May 2008 - Diabetic individuals have a significantly higher risk of developing Alzheimer's disease but the molecular connection between the two remains unexplained. Now, researchers at the Salk Institute for Biological Studies identified the probable molecular basis for the diabetes - Alzheimer's interaction.
In a study published in the current online issue of Neurobiology of Aging, investigators led by David R. Schubert, Ph.D., professor in the Cellular Neurobiology Laboratory, report that the blood vessels in the brain of young diabetic mice are damaged by the interaction of elevated blood glucose levels characteristic of diabetes and low levels of beta amyloid, a peptide that clumps to form the senile plaques that riddle the brains of Alzheimer's patients.
Although the damage took place long before the first plaques appeared, the mice suffered from significant memory loss and an increase in inflammation in the brain. "Although the toxic beta amyloid peptide was first isolated from the brain blood vessels of Alzheimer's patients, the contribution of pathological changes in brain vascular tissue to the disease has not been well studied," says Dave R. Schubert, Ph.D., professor and head of the Cellular Neurobiology Laboratory. "Our data clearly describe a biochemical mechanism to explain the epidemiology, and identify targets for drug development."
Alzheimer's and diabetes are two diseases that are increasing at an alarming rate within the U.S. population. Alzheimer's affects one in 10 Americans over 65 years of age and nearly 50 percent of those over 85 years old. Similarly, 7 percent or approximately 20 million Americans have diabetes, with the vast majority of these individuals being over 60.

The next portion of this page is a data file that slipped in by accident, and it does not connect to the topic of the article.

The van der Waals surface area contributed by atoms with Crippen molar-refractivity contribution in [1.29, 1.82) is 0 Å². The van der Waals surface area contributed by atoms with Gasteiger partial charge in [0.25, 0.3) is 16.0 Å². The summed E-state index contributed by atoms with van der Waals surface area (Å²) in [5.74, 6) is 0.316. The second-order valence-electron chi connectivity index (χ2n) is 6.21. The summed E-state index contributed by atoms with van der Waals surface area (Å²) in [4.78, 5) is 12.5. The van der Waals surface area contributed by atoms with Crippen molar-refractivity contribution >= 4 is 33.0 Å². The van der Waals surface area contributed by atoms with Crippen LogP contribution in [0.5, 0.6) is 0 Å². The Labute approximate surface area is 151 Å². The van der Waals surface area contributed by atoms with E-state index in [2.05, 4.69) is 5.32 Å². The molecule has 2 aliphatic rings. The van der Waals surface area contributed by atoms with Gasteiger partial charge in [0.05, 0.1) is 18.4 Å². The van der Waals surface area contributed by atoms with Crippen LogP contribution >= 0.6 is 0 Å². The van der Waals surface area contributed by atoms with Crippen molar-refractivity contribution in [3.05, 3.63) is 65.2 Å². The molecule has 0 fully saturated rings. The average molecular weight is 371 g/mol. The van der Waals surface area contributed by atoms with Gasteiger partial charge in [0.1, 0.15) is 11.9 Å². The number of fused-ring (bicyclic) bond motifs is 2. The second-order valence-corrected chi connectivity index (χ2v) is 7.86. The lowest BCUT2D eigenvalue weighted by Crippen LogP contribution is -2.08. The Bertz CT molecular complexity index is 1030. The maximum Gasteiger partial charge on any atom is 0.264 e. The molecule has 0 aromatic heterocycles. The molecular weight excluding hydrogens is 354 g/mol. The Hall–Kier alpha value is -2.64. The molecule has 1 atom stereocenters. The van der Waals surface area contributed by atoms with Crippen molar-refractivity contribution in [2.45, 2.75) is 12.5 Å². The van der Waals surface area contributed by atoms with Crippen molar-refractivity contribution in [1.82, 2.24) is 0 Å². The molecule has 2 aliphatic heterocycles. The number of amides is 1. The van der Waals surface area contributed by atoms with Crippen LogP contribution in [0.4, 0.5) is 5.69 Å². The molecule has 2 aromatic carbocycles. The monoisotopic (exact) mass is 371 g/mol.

Recent epidemiological studies have shown that diabetic patients have a 30 to 65 percent higher risk of developing Alzheimer's disease compared to non-diabetic individuals. The increased risk applies to both type 1 and type 2 diabetes, which share hyperglycemia as a common pathogenic factor.
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"Many studies have focused on altered insulin signaling in the brain as a possible mechanism for the association between Alzheimer's disease and diabetes but researchers paid much less attention to the direct affects of increased blood glucose levels on brain function and the pathogenesis of Alzheimer's," explains lead author Joseph R. Burdo, Ph.D., a former postdoctoral researchers in Schubert's lab and now an assistant professor at Bridgewater State College in Bridgewater, Massachusetts.
To get at the bottom of the question why diabetes predisposes people to Alzheimer's disease as they age, the Salk researchers Schubert, Burdo and Qi Chen, in collaboration with diabetes expert Nigel Calcutt, a professor in UCSD's Department of Pathology, induced diabetes in young mice, whose genetic background predisposes them to acquire the symptoms of Alzheimer's with old age.
These mice suffered damage to blood vessels well before any overt signs of Alzheimer's disease such as nerve cell death or the acquisition of amyloid deposits, the hallmark of the disease, could be detected in their brains. Further experiments revealed that the vascular damage was due to the overproduction of free radicals, resulting in oxidative damage to the cells lining the brain's blood vessels.
"While all people have a low level of amyloid circulating in their blood, in diabetics there may be a synergistic toxicity between the amyloid and high level of blood glucose that is leading to the problems with proper blood vessel formation," says Burdo.
An earlier study by Schubert and his team has revealed that the exposure of cells to amyloid causes free radical production prompting a clinical trial investigating whether the antioxidant and free radical scavenger vitamin E would be beneficial for the treatment of Alzheimer's disease.
While this initial trial was only marginally successful, ongoing work in Schubert's lab centers on a new family of drugs that has shown promise for preventing Alzheimer's disease and perhaps the vascular damage associated with diabetes.
The research has been supported by grants to the Salk Institute from the Bundy and the Shiley Foundations.
Source: Salk Institute